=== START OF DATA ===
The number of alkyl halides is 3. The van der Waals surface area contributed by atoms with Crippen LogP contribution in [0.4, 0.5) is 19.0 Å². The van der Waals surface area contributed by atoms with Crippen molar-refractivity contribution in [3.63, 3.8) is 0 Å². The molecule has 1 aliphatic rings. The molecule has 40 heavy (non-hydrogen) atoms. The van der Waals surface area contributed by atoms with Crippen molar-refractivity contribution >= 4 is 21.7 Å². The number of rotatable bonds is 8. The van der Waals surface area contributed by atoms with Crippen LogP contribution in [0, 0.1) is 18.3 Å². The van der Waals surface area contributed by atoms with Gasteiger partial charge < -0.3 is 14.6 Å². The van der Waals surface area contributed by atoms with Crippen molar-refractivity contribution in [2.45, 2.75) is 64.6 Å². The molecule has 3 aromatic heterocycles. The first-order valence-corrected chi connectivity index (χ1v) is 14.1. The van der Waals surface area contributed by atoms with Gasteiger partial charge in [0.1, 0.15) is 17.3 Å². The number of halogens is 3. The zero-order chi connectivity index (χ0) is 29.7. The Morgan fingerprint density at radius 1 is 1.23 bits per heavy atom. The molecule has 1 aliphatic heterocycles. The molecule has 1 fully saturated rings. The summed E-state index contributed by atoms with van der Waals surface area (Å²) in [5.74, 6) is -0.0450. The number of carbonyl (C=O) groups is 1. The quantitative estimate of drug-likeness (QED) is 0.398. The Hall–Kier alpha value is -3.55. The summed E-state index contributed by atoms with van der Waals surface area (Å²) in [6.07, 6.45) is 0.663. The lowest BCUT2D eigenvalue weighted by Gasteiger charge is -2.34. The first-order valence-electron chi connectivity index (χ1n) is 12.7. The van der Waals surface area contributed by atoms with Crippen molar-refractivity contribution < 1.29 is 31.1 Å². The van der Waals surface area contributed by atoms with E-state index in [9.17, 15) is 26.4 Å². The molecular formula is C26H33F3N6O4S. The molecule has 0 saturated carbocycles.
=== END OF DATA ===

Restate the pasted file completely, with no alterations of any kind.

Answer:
The number of alkyl halides is 3. The van der Waals surface area contributed by atoms with Crippen LogP contribution in [0.4, 0.5) is 19.0 Å². The van der Waals surface area contributed by atoms with Crippen molar-refractivity contribution in [3.63, 3.8) is 0 Å². The molecule has 1 aliphatic rings. The molecule has 40 heavy (non-hydrogen) atoms. The van der Waals surface area contributed by atoms with Crippen molar-refractivity contribution >= 4 is 21.7 Å². The number of rotatable bonds is 8. The van der Waals surface area contributed by atoms with Crippen LogP contribution in [0, 0.1) is 18.3 Å². The van der Waals surface area contributed by atoms with Gasteiger partial charge < -0.3 is 14.6 Å². The van der Waals surface area contributed by atoms with Crippen molar-refractivity contribution in [2.45, 2.75) is 64.6 Å². The molecule has 3 aromatic heterocycles. The first-order valence-corrected chi connectivity index (χ1v) is 14.1. The van der Waals surface area contributed by atoms with Gasteiger partial charge in [0.1, 0.15) is 17.3 Å². The number of halogens is 3. The zero-order chi connectivity index (χ0) is 29.7. The Morgan fingerprint density at radius 1 is 1.23 bits per heavy atom. The molecule has 1 aliphatic heterocycles. The molecule has 1 fully saturated rings. The summed E-state index contributed by atoms with van der Waals surface area (Å²) in [5.74, 6) is -0.0450. The number of carbonyl (C=O) groups is 1. The quantitative estimate of drug-likeness (QED) is 0.398. The Hall–Kier alpha value is -3.55. The summed E-state index contributed by atoms with van der Waals surface area (Å²) in [6.07, 6.45) is 0.663. The lowest BCUT2D eigenvalue weighted by Gasteiger charge is -2.34. The first-order valence-electron chi connectivity index (χ1n) is 12.7. The van der Waals surface area contributed by atoms with Crippen molar-refractivity contribution < 1.29 is 31.1 Å². The van der Waals surface area contributed by atoms with E-state index in [9.17, 15) is 26.4 Å². The molecular formula is C26H33F3N6O4S. The molecule has 0 saturated carbocycles.